Charlize Theron, Christina Ricci
Theron, blessed with the glowing, pert face of a '30s starlet, physically reinvents herself to play notorious serial killer Aileen Wuornos, a prostitute executed in 2002 for killing six men who'd picked her up along a Florida highway. (She claimed she committed most of the murders to keep her girlfriend in steady cash.) Theron, miles away from The Italian Job, looks as if she has been slathered in mud, baked under desert sun, then dumped in a coal cellar. Her hair is filthy, her teeth are ruined, and a lack of eyebrows gives her an unnerving stare. Theron dives into the emotional muck too. She swears, screams, weeps, shoots, drinks. Finally, betrayed to the police by her lover (Ricci, sulking like a third-wheel friend on Rich Girls), she shows us a broken heart. Theron makes Wuornos human.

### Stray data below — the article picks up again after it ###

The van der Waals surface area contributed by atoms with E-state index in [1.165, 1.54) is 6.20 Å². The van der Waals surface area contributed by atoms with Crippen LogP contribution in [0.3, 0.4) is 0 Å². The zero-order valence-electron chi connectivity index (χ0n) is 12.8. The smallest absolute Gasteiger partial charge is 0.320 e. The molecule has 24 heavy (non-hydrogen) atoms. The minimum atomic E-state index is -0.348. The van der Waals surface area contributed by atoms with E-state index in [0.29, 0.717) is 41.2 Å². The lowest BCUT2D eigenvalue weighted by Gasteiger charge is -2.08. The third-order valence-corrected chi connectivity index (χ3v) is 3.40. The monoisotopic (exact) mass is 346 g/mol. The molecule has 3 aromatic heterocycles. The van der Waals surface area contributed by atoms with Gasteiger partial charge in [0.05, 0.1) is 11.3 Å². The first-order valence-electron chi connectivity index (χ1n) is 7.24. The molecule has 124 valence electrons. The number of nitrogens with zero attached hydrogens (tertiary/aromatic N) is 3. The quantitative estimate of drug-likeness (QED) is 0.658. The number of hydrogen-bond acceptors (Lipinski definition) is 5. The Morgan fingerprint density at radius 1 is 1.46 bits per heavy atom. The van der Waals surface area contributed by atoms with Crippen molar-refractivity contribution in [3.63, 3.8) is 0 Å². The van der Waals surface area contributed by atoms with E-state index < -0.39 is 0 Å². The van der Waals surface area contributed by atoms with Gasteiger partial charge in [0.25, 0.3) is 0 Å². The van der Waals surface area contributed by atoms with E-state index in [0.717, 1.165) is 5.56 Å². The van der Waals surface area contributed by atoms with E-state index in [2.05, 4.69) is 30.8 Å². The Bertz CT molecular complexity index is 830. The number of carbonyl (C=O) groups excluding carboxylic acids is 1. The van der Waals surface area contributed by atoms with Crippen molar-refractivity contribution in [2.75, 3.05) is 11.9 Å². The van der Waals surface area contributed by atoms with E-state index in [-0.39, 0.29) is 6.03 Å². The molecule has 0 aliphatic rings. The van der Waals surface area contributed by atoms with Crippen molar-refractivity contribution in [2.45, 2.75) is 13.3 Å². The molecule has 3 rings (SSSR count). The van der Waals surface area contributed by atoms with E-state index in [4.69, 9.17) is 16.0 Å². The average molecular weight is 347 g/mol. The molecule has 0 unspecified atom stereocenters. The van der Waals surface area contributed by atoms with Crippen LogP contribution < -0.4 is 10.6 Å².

Which is a mistake. Something awful inside Wuornos left her outside the scope of normal life, and Theron (or writer-director Patty Jenkins) doesn't dramatize whatever enigmatic factor made Aileen fundamentally alien. In Aileen: Life and Death of a Serial Killer, a new documentary that includes death-row interviews with a clearly demented Wuornos, director Nick Broomfield asks her if she can possibly explain her killings. Unwilling to touch the question, she screams at him, "You are lost, Nick!" So, in a sense, is Monster. (R)